Professor **Nigel Boston ** was hired this past year as part
of the
UW-Madison's
strategic hiring initiative. His appointment is 75% time in Mathematics and
25% time in Electrical & Computer Engineering (ECE). Nigel did his
undergraduate work at Cambridge University (England), and received the PhD
from Harvard University in 1987 where his advisor was Barry Mazur. The title
of his thesis was ``Deformation theory of Galois representations.'' After the
PhD he spent one year at I.H.E.S. in France and two years as a Morrey
Assistant Professor at the University of California - Berkeley. He has been
at the University of Illinois since 1990. Nigel was an Alfred P. Sloan
Foundation Fellow from 1994 to 1996. Professor Boston's research interests
are varied: algebraic number theory, group theory, arithmetic geometry,
computer algebra systems, and interdisciplinary mathematics in general.
Nigel also has a 0% time appointment in our Computer Sciences Department,
which allows him to supervise theses of computer sciences students.

At Illinois, Nigel had 8 Math PhD students plus 4 Research Assistants from ECE. His most recent PhD student has gone to work for McKinsey Management Consultants. While Nigel arrived in Madison only about 6 months ago, he has already taken on one PhD student in Math and one in ECE. In the fall one of Nigel's former students, Doug Kuhlman, now at Motorola Labs, gave a talk on computer security in the department's VIGRE Brown Bag seminar and in the CS computer security seminar.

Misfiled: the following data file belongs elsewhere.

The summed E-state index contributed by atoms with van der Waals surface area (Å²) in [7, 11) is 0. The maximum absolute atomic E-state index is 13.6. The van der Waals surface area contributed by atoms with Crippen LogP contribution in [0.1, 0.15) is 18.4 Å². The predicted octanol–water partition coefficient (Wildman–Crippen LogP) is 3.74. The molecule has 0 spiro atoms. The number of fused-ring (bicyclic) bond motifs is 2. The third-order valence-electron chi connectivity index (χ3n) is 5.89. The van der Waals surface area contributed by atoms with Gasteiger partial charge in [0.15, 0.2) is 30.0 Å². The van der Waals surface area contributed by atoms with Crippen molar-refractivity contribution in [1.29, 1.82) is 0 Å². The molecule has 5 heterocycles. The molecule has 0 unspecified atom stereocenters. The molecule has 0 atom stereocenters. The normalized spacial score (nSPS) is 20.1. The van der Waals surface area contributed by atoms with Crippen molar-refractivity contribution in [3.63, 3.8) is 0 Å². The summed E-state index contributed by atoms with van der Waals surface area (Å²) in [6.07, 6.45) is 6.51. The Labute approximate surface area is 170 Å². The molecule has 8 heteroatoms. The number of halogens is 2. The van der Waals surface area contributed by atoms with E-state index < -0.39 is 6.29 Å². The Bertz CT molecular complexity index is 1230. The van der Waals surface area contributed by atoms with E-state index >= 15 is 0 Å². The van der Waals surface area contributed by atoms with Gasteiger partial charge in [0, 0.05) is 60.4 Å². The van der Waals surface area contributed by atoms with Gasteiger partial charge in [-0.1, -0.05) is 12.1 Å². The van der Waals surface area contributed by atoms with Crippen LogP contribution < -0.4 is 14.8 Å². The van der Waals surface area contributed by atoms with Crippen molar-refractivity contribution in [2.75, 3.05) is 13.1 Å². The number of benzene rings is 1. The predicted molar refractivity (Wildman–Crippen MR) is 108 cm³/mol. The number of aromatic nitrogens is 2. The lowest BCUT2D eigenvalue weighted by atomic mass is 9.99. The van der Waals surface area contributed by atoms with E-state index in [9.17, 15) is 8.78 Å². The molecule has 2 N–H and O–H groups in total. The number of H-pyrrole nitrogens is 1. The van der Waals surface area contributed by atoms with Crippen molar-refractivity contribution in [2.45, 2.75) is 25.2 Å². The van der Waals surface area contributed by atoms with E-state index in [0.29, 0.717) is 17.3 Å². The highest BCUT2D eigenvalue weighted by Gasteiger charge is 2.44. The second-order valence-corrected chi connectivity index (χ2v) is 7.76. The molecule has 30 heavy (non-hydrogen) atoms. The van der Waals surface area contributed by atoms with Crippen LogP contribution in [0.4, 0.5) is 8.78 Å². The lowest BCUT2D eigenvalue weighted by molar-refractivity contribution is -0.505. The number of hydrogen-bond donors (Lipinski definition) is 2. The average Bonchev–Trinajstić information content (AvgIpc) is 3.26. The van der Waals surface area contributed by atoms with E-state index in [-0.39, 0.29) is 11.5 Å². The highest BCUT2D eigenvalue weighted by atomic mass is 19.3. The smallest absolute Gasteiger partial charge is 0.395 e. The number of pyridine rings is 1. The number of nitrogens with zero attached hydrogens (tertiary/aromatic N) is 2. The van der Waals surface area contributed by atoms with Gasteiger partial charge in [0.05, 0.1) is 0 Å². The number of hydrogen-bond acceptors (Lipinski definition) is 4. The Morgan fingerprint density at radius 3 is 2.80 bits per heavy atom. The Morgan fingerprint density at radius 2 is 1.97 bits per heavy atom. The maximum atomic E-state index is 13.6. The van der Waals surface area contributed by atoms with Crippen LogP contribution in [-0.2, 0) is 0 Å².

Nigel's eclectic interests are reflected in his many recent and future activities. He gave an invited talk at the Chicago International Intellectual Property Conference at the InterContinental Hotel in Chicago organized by lawyers from US, UK, and Canada. At this meeting he was on a panel with the deputy governor (and homeland security director) of Illinois, the past-president of the American Microbiology society, and Lee Tien of the Electronic Freedom Foundation. The title of his invited talk was ``Is biometrics measuring up?'' and it has been submitted to the Journal of Law, Technology, and Policy, Nigel also gave invited talks at John's Thompson's 70th Birthday Conference, to MIT electrical engineers, to the Amherst Five Colleges Seminar on number theory. In May of this year he is off to Oberwolfach for the profinite groups meeting to be followed by a visit to number theorist Pink and electrical engineer Boelcskei at ETH Zurich.

At Motorola Labs, Nigel organized the first meeting of MISC (Midwest Information Security Consortium) with faculty from both Wisconsin and Illinois. According to Nigel, ``the idea is to be ready once the homeland security bill promising almost $1 billion for computer and network security research centers, filters down to funding agencies like NSF. He was one of 20 algebra, number theory, combinatorics (ANTC) faculty invited to NSF for a weekend-long discussion of how funding could or should best support computation. The group has prepared an approximately 100-page long report on what they see as the future of ANTC and computation.

This semester Nigel is offering a course on the proof of Fermat's Last Theorem. This is his 3rd time giving such a course and he is under contract with Springer to produce a book. You can look for his paper ``Strategies for Weakest Link'' in the American Math Monthly in April of this year.

And this is only some of what Nigel Boston has been doing recently. You can understand why we are so enthusiastic about having him in our department.